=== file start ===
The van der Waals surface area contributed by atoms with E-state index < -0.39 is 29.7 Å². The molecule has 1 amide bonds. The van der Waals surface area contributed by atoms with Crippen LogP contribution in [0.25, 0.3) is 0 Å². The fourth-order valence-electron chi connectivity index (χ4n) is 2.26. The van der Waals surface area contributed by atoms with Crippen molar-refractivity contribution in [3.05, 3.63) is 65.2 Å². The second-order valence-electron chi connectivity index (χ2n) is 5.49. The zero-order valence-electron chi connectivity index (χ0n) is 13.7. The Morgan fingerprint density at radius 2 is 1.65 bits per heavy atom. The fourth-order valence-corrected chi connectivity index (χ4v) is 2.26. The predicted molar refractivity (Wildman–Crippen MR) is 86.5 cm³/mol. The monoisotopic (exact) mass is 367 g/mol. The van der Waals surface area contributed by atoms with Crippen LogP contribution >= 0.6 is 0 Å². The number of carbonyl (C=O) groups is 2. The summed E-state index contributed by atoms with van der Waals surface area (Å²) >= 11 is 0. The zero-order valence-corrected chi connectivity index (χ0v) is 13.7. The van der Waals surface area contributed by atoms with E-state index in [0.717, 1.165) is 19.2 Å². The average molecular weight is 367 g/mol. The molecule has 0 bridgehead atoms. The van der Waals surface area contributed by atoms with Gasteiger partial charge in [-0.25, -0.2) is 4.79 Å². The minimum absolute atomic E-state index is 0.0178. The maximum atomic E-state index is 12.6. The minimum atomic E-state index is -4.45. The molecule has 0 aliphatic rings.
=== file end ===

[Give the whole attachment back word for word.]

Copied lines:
The van der Waals surface area contributed by atoms with E-state index < -0.39 is 29.7 Å². The molecule has 1 amide bonds. The van der Waals surface area contributed by atoms with Crippen LogP contribution in [0.25, 0.3) is 0 Å². The fourth-order valence-electron chi connectivity index (χ4n) is 2.26. The van der Waals surface area contributed by atoms with Crippen molar-refractivity contribution in [3.05, 3.63) is 65.2 Å². The second-order valence-electron chi connectivity index (χ2n) is 5.49. The zero-order valence-electron chi connectivity index (χ0n) is 13.7. The Morgan fingerprint density at radius 2 is 1.65 bits per heavy atom. The fourth-order valence-corrected chi connectivity index (χ4v) is 2.26. The predicted molar refractivity (Wildman–Crippen MR) is 86.5 cm³/mol. The monoisotopic (exact) mass is 367 g/mol. The van der Waals surface area contributed by atoms with Crippen LogP contribution >= 0.6 is 0 Å². The number of carbonyl (C=O) groups is 2. The summed E-state index contributed by atoms with van der Waals surface area (Å²) >= 11 is 0. The zero-order valence-corrected chi connectivity index (χ0v) is 13.7. The van der Waals surface area contributed by atoms with E-state index in [0.717, 1.165) is 19.2 Å². The average molecular weight is 367 g/mol. The molecule has 0 bridgehead atoms. The van der Waals surface area contributed by atoms with Gasteiger partial charge in [-0.25, -0.2) is 4.79 Å². The minimum absolute atomic E-state index is 0.0178. The maximum atomic E-state index is 12.6. The minimum atomic E-state index is -4.45. The molecule has 0 aliphatic rings.